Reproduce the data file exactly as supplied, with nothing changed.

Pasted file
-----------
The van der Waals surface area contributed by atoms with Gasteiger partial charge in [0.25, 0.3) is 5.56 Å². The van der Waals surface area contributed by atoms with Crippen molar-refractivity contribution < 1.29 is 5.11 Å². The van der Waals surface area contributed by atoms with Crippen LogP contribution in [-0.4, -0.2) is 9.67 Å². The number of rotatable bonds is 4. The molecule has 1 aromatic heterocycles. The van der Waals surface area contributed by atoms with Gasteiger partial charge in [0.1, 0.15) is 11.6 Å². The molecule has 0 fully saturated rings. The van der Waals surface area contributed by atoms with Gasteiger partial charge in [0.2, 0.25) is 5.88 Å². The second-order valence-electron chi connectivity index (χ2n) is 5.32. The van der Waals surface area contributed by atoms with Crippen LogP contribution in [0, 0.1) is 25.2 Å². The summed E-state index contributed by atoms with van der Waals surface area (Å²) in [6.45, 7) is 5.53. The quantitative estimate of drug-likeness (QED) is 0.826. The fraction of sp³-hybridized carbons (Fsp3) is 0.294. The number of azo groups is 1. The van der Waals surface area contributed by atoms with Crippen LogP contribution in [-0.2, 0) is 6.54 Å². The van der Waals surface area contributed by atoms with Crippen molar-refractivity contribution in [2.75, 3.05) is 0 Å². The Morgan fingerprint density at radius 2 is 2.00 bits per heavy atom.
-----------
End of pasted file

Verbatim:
The van der Waals surface area contributed by atoms with Gasteiger partial charge in [0.25, 0.3) is 5.56 Å². The van der Waals surface area contributed by atoms with Crippen molar-refractivity contribution < 1.29 is 5.11 Å². The van der Waals surface area contributed by atoms with Crippen LogP contribution in [-0.4, -0.2) is 9.67 Å². The number of rotatable bonds is 4. The molecule has 1 aromatic heterocycles. The van der Waals surface area contributed by atoms with Gasteiger partial charge in [0.1, 0.15) is 11.6 Å². The molecule has 0 fully saturated rings. The van der Waals surface area contributed by atoms with Gasteiger partial charge in [0.2, 0.25) is 5.88 Å². The second-order valence-electron chi connectivity index (χ2n) is 5.32. The van der Waals surface area contributed by atoms with Crippen LogP contribution in [0, 0.1) is 25.2 Å². The summed E-state index contributed by atoms with van der Waals surface area (Å²) in [6.45, 7) is 5.53. The quantitative estimate of drug-likeness (QED) is 0.826. The fraction of sp³-hybridized carbons (Fsp3) is 0.294. The number of azo groups is 1. The van der Waals surface area contributed by atoms with Crippen LogP contribution in [-0.2, 0) is 6.54 Å². The van der Waals surface area contributed by atoms with Crippen molar-refractivity contribution in [2.75, 3.05) is 0 Å². The Morgan fingerprint density at radius 2 is 2.00 bits per heavy atom.